Pannage Pork

Storm's Farm About Us

My family have been commoners for generations now, turning cattle, pigs, ponies and sheep out onto the Forest.

During the 1980’s pig prices, fluctuated wildly and still do to a certain extent, cheaper imports flood our market and the price can crash overnight. Keeping pigs wasn’t profitable then, so a very small number of pigs where turned out at this time, if at all.

Commoners, and a few locals, eat this amazing Pannage Pork and the taste of this unique food was almost kept a secret in the Forest community.

The public are becoming ever more aware of good quality, regional foods. This has increased demand and subsequently more pigs are starting to be turned out each year. We are increasing our numbers to try and meet this demand.

We sell our Pannage Pork through small local butchers, even crossing the border into Wimborne, Dorset

In our area of the Forest, Bramshaw Commons, about 60 pigs were released last year. Sows and piglets are turned out but generally, they are what’s termed, weaners or middleweight stores. These hoover up the acorns and pile on the weight ready to become delicious pork by Christmas.

Each pig turned out has to be to "ringed", rings are put into the pig's noses to prevent what is called, "hooking", a term given to how pigs turn over the turf looking for roots etc. The Forest would be a complete mess in a short time if this was not done. The pigs quickly get used to the rings and it doesn’t impede or hurt them whilst they forage for acorns or beech mast.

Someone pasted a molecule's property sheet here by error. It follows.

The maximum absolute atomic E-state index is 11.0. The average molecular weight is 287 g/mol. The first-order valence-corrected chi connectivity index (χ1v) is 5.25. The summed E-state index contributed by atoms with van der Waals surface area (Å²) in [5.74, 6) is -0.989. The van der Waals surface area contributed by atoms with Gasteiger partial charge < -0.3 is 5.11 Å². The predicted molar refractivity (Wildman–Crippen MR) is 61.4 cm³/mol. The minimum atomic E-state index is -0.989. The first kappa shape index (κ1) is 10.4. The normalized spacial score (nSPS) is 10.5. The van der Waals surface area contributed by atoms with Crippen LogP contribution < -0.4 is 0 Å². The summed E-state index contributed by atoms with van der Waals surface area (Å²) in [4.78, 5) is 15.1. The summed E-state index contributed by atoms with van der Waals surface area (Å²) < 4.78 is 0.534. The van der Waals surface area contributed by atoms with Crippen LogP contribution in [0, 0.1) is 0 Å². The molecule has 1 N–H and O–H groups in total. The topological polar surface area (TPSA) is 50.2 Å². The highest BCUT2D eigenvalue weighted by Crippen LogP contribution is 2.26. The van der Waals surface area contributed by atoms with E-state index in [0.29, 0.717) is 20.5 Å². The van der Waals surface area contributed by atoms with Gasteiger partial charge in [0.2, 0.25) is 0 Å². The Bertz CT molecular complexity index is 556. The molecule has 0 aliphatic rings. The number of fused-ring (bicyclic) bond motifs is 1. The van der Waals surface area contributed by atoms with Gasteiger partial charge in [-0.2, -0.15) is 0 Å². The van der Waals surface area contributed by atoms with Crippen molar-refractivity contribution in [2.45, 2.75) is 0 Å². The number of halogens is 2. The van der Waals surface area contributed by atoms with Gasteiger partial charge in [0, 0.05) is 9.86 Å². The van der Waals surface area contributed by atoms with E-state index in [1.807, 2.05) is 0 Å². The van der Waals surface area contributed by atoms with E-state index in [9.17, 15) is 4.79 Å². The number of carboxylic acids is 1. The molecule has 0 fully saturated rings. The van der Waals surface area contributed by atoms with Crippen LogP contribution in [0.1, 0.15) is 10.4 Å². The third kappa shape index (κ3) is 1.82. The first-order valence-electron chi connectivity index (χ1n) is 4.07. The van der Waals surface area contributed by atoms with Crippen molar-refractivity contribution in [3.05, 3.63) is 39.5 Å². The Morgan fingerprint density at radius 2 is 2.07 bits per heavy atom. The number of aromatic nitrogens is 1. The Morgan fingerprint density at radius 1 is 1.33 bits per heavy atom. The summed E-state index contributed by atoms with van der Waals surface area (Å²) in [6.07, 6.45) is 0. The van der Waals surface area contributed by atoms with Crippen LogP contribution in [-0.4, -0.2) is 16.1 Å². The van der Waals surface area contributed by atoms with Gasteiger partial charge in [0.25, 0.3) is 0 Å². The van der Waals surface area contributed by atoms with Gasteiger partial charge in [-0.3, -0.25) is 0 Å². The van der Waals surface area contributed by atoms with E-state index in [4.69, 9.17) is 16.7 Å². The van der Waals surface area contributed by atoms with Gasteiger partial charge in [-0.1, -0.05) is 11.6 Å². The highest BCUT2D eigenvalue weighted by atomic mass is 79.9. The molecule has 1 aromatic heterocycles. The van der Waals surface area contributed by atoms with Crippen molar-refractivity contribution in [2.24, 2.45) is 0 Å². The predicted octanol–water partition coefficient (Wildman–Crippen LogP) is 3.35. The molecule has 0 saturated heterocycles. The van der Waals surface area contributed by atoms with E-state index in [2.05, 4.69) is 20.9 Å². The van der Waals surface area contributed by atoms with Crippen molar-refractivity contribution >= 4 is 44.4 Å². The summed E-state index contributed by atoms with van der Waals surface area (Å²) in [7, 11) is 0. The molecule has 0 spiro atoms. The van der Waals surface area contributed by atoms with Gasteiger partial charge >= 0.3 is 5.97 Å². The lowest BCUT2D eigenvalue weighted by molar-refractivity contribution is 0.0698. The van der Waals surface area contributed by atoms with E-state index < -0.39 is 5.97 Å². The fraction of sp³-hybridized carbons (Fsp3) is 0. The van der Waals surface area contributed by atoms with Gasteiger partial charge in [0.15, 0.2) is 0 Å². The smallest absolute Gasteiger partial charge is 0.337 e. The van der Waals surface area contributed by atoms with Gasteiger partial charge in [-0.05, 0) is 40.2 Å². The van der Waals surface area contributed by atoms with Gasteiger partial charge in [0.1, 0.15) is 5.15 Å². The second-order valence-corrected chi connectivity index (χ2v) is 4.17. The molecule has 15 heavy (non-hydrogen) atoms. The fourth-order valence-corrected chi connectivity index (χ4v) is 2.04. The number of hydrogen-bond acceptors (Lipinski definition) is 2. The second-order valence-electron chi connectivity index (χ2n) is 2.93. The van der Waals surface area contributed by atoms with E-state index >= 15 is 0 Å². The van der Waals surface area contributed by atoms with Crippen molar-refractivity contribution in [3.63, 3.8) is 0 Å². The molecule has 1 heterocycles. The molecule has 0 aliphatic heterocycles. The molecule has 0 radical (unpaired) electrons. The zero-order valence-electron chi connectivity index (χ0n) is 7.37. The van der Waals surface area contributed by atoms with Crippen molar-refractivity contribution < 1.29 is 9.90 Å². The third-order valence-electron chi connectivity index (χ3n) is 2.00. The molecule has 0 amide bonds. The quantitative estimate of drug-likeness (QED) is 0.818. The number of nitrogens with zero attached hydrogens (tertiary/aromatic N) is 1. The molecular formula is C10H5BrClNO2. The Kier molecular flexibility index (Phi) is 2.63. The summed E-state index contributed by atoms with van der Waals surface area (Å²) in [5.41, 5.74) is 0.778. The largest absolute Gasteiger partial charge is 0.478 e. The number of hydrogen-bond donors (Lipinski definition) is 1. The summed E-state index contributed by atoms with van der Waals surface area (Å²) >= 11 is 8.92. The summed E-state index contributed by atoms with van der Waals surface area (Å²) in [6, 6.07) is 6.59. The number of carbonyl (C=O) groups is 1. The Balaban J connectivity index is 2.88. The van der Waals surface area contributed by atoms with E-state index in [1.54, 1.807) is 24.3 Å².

The pigs generally stay local to where they are turned out providing there is a good supply of acorns, obviously the pigs preferring the wooded areas.

Normally a rattle of a bucket full of feed is enough to have them trotting home with you once the Pannage season is over.

Commoners do help each other when an odd stray pig wanders in with your own.

The Pannage season is a tradition going back centuries but it was done then for a reason that is as equally important now. The acorns are deadly to ponies and cattle, unfortunately, they like to eat them but their digestive systems can't cope and they die.

The pigs have no such worries, gorging themselves on as many acorns as they can,  subsequently clearing up this deadly crop, making it safer for other stock to graze the Forest in the autumn.

The spin-off is an absolutely first-class Sunday roast, but it does sell quickly!

Leave a Comment